After The High Fidelity ended, you stopped making records for over a decade. Can you explain some of the factors behind your break?
Basically, I had an almighty personal breakdown and lost all confidence in myself. The move into DJing was not planned at all. I played records at Glasgow Art School and ended up running a party there with a friend and got a DJ name for it, my ‘The High Fidelity’ email address. For many years after, to keep involved in music, I just played away in the murky underground of after-hours clubs before deciding that the best way to regain my musical confidence was to make an album. Working with some of my favourite artists, the album Ft. came about and now I cannot stop making records again. The obsession is back. That need to make the ‘best ever record ever that I have ever heard’ is back. It’s a drug.
The release of filmmaker Grant McPhee’s acclaimed document of the late 80’s Scottish scene,‘Teenage Superstars’ has brought the music you and your peers created to the attention of another generation of independent music fans. Why have those artists and songs continued to influence and inspire, thirty odd years on?
Likely because we were/are real, honest and full of genuine naivety. All of those songs will stand the test of time because they were great at the time and still are. Captured youth, in all its unbridled glory.
You’ve collaborated with a wide range of distinctive and incredible talents over the years, from the aforementioned John Peel to Crystal Waters, Bootsy Collins, Suicide’s Alan Vega and the sublime Jean Honeymoon. The summer of 2020 sees you team up with another remarkable voice, in the shape of David McAlmont, under the banner of McHifi to release the superb, ‘Bunker to Bunker’. How did this latest collaboration come about?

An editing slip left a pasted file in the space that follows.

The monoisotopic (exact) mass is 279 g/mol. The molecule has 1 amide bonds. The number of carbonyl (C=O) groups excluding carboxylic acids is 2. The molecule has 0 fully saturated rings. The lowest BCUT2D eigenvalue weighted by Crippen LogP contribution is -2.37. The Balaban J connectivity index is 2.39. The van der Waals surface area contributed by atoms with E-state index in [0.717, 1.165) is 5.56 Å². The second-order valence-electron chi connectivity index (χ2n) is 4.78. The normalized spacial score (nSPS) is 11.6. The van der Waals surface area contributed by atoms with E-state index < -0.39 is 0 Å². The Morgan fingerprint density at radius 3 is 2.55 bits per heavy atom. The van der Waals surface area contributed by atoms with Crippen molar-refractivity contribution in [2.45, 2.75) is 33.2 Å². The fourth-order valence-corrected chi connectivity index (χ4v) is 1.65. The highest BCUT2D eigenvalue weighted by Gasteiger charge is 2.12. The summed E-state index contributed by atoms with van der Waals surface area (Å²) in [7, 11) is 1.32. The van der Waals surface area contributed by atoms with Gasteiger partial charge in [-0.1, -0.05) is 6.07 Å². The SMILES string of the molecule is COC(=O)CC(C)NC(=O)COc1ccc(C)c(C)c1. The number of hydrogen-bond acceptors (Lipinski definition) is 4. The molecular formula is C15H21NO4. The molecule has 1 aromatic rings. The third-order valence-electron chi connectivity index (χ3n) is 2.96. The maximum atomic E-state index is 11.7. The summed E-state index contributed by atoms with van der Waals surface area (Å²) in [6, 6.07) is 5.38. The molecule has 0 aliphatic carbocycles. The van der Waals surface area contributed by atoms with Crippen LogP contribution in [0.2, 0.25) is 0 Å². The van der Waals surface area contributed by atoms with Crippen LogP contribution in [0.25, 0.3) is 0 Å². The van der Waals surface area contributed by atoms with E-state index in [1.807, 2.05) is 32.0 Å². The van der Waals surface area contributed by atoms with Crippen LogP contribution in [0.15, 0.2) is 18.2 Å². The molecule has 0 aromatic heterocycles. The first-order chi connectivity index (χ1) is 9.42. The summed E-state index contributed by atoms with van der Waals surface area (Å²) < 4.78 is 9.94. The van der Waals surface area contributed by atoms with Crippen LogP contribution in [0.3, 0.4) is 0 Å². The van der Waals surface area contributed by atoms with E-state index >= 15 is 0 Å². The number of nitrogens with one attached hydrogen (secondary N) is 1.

When I made the album, Ft., David was one of the artists I asked to collaborate with. From that, we became good friends and realised we had a lot more to delve into, music-wise. So, we decided to become a duo and write the best album that we possibly could write and this is what we have and are doing at this moment; making music that sounds outside of everything else that is around at the moment. Create our own musical world. No one can touch us or deny us of what we are cooking up.
Live music has understandably been put on hold over the last few months. How has the enforced shutdown affected you professionally and personally?
I basically lost about 4 months of shows in one phone call last month, all of the ‘Summer Ibiza’ ones too and lots all over the country. But during lockdown, I have become unbelievably creative and writing like crazy. Myself and David literally have the ‘second difficult album’ almost in the bag before the first one is even out! 2021 will see the first album released, with a few more singles on the way. I’m very excited about this chapter in my musical life. It’s up there with The High Fidelity’s ‘Demonstration’ period which was artistically such a musical achievement. Well, take that and stick supersonic bells on it. That’s what’s next.
McHifi’s debut single Bunker to Bunker is now available at Plastique Recordings Bandcamp
Interview by George Paterson @gfpaterson